Thursday, June 03, 2004

I write as a nice Indonesian man in bright blue pants is installing our water heater. I am very excited about warm showers. Now if only our water consistently worked.

I think yesterday was our best day here so far. School went well. I kept the 15 students busy and interested enough that six-year-olds Jason and Albert (who happens to be quite fat) didn’t have time to hit, kick, or throw their chairs, as is their custom. In fact, I kept them so busy that while we were singing a song that involves a lot of moving, a cute little boy lost his snack.

The children want to please and want me to be able to speak their language. I have two assistants who are able to speak Indonesian. Once when both of them were out of the classroom a little girl kept saying something seemingly urgent to me. I couldn’t decipher what she wanted, so I looked outside to see if there was anyone who could help. The director of the school was walking by. I called her over and she translated for me. I had somehow skipped the little girl when I was passing out erasers and she wanted one. I was embarrassed, but such is par for the course.

We were invited to a lunch at the school yesterday via a memo. The memo said the lunch started at 12:15 and would be by the swimming pool. Matt and I arrived around 12:20, thinking that would be late enough. After the honored guests showed up at 1:15 and there were a few speeches, we ate. They had a meal of various grilled fish, rice and soups. Matt and I went first since we had to teach a class at 2:00. I had trouble getting any meat off of the any of the fish (fishes?). It seems that every time I stuck my fork in to get the flesh, it would find a hollow spot. I ate mostly rice.

We were sitting with a very enjoyable couple, Joie (Joy) and Brian. She is Filipino and he is from Manado. She just started teaching at the school this week and is helping me in my class. He predicted when we sat down at 12:20 or so that we would eat in an hour. He animatedly told of the worldview of the Indonesians as being an “enjoy life” mindset.

After school we came home to still warm freshly baked chocolate chip cookies (more chocolate chunk). Sonya, being the wonderful person she is, made a cookie jar full of cookies. We sat down and had cookies and milk. They tasted different than what we are used to, but so very good.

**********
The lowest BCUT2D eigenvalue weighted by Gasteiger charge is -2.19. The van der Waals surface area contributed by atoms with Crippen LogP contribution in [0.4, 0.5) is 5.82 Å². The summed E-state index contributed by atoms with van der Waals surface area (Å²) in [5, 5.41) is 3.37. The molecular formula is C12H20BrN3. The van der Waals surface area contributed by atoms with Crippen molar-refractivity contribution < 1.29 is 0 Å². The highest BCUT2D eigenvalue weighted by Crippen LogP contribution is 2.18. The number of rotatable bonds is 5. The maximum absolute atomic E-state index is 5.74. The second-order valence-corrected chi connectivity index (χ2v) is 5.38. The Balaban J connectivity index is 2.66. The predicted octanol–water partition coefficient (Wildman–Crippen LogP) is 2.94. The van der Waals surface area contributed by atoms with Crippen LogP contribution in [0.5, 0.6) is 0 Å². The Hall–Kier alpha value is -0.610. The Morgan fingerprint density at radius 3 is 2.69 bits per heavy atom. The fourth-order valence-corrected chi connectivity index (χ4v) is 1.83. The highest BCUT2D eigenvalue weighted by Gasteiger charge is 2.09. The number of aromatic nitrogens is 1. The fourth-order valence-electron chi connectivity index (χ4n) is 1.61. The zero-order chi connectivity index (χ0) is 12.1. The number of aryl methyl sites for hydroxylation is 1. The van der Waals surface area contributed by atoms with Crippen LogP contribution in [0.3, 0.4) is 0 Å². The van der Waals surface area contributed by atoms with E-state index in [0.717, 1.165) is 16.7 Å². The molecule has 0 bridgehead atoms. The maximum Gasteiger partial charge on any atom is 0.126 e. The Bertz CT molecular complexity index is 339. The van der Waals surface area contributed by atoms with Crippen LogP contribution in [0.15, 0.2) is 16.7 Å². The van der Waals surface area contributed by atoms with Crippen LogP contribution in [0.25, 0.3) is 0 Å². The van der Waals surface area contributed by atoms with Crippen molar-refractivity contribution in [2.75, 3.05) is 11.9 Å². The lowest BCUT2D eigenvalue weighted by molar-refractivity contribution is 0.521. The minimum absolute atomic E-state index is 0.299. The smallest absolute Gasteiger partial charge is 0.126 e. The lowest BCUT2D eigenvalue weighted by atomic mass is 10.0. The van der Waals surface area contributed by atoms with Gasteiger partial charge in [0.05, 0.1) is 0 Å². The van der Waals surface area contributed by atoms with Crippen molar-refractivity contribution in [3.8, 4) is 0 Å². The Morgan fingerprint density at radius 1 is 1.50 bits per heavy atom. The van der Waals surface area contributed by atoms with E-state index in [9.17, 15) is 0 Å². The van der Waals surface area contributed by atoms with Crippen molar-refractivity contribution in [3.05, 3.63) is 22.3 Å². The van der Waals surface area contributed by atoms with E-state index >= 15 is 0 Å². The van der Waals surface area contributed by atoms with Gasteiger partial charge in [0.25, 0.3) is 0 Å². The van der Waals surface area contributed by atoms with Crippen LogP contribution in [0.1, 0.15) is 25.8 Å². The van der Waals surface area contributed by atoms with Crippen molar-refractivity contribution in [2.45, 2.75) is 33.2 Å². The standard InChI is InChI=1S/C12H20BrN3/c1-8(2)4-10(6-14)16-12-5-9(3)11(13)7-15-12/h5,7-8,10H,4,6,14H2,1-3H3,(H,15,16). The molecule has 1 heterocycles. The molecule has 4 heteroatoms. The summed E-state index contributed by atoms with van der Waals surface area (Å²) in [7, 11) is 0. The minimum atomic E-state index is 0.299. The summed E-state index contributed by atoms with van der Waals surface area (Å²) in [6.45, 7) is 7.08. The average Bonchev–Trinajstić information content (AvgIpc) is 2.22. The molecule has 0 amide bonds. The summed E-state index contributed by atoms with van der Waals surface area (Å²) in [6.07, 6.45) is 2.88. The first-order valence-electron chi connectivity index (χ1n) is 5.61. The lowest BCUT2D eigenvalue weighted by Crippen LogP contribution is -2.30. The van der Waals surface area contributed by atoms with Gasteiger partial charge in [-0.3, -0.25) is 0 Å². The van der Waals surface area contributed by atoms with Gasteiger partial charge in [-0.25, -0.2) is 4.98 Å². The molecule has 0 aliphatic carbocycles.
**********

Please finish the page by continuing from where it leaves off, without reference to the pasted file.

Both of the kids were here and were playing the run and giggle game. Matt had brought home a literature book to look through. It had lots of colorful pictures in it and Joshua and Stacia sat with me for a long time looking at the pictures. Joshua was amazed by a close-up picture of the moon. He is very quiet and attentive.

Sonya and the kids left and we got dressed to go to a wedding party. The pastor’s son from the church we had gone to on Sunday was to pick us up. We dressed in our nicest clothes and waited. He came and actually apologized for being late. I hadn’t been watching the time because by this time I have realized that a set time is actually a 2-hour window.

We arrived at the wedding party, with our white envelope with money in it. There were Christmas lights up everywhere and the immense building was decorated elaborately. We walked up to the door, where neon Styrofoam signs congratulated the bride and groom (we learned her name is Vicky).

As we entered, I saw a woman in an ivory colored strapless dress with a big puffy skirt. I assumed she was the bride until I saw four other girls dressed just like her. They were the bridesmaids. Behind them in the center of the entrance was a giant colored ice sculpture that had an M and a V connected by a heart.